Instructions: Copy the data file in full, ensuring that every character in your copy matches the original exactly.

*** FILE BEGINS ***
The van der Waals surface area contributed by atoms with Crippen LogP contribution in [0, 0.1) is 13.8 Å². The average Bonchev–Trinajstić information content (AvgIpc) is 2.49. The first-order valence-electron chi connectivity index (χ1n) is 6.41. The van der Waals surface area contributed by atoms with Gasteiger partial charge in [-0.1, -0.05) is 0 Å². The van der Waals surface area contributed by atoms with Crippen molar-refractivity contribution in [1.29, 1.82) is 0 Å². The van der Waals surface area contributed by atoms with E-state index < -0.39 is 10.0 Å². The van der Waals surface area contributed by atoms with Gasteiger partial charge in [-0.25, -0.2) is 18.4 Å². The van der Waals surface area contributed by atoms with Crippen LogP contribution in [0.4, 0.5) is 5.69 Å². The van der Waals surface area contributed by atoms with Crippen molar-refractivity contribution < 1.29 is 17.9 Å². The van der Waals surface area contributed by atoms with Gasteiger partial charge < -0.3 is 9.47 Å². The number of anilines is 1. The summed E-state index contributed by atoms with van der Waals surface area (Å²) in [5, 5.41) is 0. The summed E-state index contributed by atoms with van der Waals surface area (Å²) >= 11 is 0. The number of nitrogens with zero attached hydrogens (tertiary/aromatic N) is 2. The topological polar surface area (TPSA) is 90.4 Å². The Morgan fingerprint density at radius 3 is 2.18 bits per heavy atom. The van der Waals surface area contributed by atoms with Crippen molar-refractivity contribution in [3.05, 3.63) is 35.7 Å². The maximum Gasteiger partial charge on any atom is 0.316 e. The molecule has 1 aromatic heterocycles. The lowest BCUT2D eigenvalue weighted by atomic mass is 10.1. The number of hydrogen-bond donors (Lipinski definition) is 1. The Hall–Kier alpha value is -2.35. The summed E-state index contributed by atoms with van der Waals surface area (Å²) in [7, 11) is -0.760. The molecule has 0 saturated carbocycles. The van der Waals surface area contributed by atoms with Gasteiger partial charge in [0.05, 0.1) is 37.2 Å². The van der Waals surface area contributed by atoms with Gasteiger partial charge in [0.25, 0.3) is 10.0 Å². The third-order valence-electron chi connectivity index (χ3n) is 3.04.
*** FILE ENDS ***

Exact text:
The van der Waals surface area contributed by atoms with Crippen LogP contribution in [0, 0.1) is 13.8 Å². The average Bonchev–Trinajstić information content (AvgIpc) is 2.49. The first-order valence-electron chi connectivity index (χ1n) is 6.41. The van der Waals surface area contributed by atoms with Gasteiger partial charge in [-0.1, -0.05) is 0 Å². The van der Waals surface area contributed by atoms with Crippen molar-refractivity contribution in [1.29, 1.82) is 0 Å². The van der Waals surface area contributed by atoms with E-state index < -0.39 is 10.0 Å². The van der Waals surface area contributed by atoms with Gasteiger partial charge in [-0.25, -0.2) is 18.4 Å². The van der Waals surface area contributed by atoms with Crippen LogP contribution in [0.4, 0.5) is 5.69 Å². The van der Waals surface area contributed by atoms with Crippen molar-refractivity contribution < 1.29 is 17.9 Å². The van der Waals surface area contributed by atoms with Gasteiger partial charge < -0.3 is 9.47 Å². The number of anilines is 1. The summed E-state index contributed by atoms with van der Waals surface area (Å²) in [5, 5.41) is 0. The summed E-state index contributed by atoms with van der Waals surface area (Å²) >= 11 is 0. The number of nitrogens with zero attached hydrogens (tertiary/aromatic N) is 2. The topological polar surface area (TPSA) is 90.4 Å². The Morgan fingerprint density at radius 3 is 2.18 bits per heavy atom. The van der Waals surface area contributed by atoms with Crippen molar-refractivity contribution in [3.05, 3.63) is 35.7 Å². The maximum Gasteiger partial charge on any atom is 0.316 e. The molecule has 1 aromatic heterocycles. The lowest BCUT2D eigenvalue weighted by atomic mass is 10.1. The number of hydrogen-bond donors (Lipinski definition) is 1. The Hall–Kier alpha value is -2.35. The summed E-state index contributed by atoms with van der Waals surface area (Å²) in [7, 11) is -0.760. The molecule has 0 saturated carbocycles. The van der Waals surface area contributed by atoms with Gasteiger partial charge in [0.05, 0.1) is 37.2 Å². The van der Waals surface area contributed by atoms with Gasteiger partial charge in [0.25, 0.3) is 10.0 Å². The third-order valence-electron chi connectivity index (χ3n) is 3.04.